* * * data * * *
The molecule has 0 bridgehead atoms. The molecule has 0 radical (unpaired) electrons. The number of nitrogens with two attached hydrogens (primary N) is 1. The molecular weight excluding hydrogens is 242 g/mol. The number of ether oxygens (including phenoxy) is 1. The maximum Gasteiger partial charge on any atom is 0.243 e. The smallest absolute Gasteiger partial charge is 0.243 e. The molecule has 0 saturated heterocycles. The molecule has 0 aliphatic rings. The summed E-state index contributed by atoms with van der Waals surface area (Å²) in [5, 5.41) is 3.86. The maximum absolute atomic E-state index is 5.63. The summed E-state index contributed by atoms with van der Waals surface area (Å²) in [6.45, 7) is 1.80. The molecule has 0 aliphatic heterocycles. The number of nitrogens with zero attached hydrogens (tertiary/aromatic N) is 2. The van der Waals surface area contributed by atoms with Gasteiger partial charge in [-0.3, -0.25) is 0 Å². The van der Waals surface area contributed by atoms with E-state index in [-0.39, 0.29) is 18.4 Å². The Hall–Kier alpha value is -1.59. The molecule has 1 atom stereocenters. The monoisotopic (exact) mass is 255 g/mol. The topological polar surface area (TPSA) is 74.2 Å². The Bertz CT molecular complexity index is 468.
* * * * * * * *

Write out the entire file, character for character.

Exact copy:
The molecule has 0 bridgehead atoms. The molecule has 0 radical (unpaired) electrons. The number of nitrogens with two attached hydrogens (primary N) is 1. The molecular weight excluding hydrogens is 242 g/mol. The number of ether oxygens (including phenoxy) is 1. The maximum Gasteiger partial charge on any atom is 0.243 e. The smallest absolute Gasteiger partial charge is 0.243 e. The molecule has 0 saturated heterocycles. The molecule has 0 aliphatic rings. The summed E-state index contributed by atoms with van der Waals surface area (Å²) in [5, 5.41) is 3.86. The maximum absolute atomic E-state index is 5.63. The summed E-state index contributed by atoms with van der Waals surface area (Å²) in [6.45, 7) is 1.80. The molecule has 0 aliphatic heterocycles. The number of nitrogens with zero attached hydrogens (tertiary/aromatic N) is 2. The van der Waals surface area contributed by atoms with Gasteiger partial charge in [-0.3, -0.25) is 0 Å². The van der Waals surface area contributed by atoms with E-state index in [-0.39, 0.29) is 18.4 Å². The Hall–Kier alpha value is -1.59. The molecule has 1 atom stereocenters. The monoisotopic (exact) mass is 255 g/mol. The topological polar surface area (TPSA) is 74.2 Å². The Bertz CT molecular complexity index is 468.